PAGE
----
Tuesday, November 20, 2012

Money, Power & the American Dream

Park Avenue/Daniel Case Creative Commons
Not only is the American democracy under siege by the forces of money and financial power, in Academy-award winning filmmaker, Alex Gibney's latest documentary, Park Avenue: Money, Power and the American Dream - aired recently on PBS - Gibney makes clear that the American Dream of social & economic mobility is severely threatened as well.  As a symbol of money and power, he discusses a building, 740 Park Avenue in New York where the residents are among the richest in the world:a century ago mostly oil barons, now mostly employed in finance and at hedgefunds. Just to highlight a few fascinating observations from this documentary:

- Social & Economic Mobility in the U.S. is not better, and actually worse than in quite a few other wealthy countries, including Canada, Australia, the Scandinavian countries, the Netherlands, France, Germany, and others

 - Income Inequality in the U.S. has skyrocketed over the last decades. According to the Congressional Report, Trends in the Distribution of Household Income between 1997 and 2007,  "....The share of total income in America going to the top 1% of American households increased from 11.3% in 1979 to 20.9% in 2007...." Also, from 1992 to 2007 the top 400 earners in the U.S. saw their income increase 392%, while income of the rest stagnated.

 - Distribution of Wealth in the U.S. too has reached historic levels. Professor G. William Domhoff, author of  Who Rules America?, states on his website, that" ... As of 2010, the top 1% of households (the upper class) owned 35.4% of all privately held wealth, and the next 19% (the managerial, professional, and small business stratum) had 53.5%, which means that just 20% of the people owned a remarkable 89%, leaving only 11% of the wealth for the bottom 80% (wage and salary workers). In terms of financial wealth (total net worth minus the value of one's home), the top 1% of households had an even greater share: 42.1%." or to use a more colorful statistic: the 400 richest Americans have the same combined wealth as the poorest half of Americans, over 150 million people.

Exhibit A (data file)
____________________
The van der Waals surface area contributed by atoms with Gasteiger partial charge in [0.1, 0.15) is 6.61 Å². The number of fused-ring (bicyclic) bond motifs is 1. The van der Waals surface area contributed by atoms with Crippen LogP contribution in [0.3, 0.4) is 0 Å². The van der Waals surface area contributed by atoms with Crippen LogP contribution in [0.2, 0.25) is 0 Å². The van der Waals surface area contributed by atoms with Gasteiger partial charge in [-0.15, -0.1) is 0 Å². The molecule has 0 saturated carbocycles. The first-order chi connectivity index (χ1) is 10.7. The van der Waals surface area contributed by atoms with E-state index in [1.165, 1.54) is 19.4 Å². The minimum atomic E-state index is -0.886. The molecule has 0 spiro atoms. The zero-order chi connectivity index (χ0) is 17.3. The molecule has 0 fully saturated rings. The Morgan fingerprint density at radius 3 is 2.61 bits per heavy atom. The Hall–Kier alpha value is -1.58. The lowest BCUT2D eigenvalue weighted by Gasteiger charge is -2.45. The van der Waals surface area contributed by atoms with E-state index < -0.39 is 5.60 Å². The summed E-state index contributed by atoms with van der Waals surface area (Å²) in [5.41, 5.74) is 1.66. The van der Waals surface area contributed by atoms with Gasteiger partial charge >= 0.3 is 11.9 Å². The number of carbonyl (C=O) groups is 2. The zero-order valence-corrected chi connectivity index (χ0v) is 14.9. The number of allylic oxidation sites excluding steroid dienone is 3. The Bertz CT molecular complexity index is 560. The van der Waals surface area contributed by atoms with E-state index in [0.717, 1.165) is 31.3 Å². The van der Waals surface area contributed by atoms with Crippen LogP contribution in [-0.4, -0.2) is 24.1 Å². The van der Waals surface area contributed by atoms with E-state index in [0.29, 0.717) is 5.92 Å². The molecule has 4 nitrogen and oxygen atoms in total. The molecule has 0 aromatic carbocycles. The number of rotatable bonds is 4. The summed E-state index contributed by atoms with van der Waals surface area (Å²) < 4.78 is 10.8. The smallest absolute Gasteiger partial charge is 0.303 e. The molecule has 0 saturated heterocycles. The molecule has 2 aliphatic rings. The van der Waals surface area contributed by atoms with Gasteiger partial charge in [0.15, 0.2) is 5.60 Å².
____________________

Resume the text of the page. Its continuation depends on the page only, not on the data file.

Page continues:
So why is it bad that a society has some very rich people, and many others who are struggling and poor?

As Alex Gibney explains:

".. I am furious at the way that we have allowed money to subvert our democracy. I am appalled at the way that the U.S., a very wealthy nation, permits and even encourages a level of poverty that other wealthy nations would not even consider. Last, I am disturbed at the popular acceptance of theories that argue that we should be as selfish as possible and that altruism itself is evil. That’s a perversion of laissez-faire economic theory going back to Adam Smith and Milton Friedman..."

Many more arguments can be made by economists, philosophers, politicians and activists, but I think this documentary will speak for itself, so why not start watching it now:

For background reading see the following selection (see also my post Who Rules America?):

740 Park: The Story of the World's Richest Apartment Building

The Great Divergence

Winner-Take-All Politics

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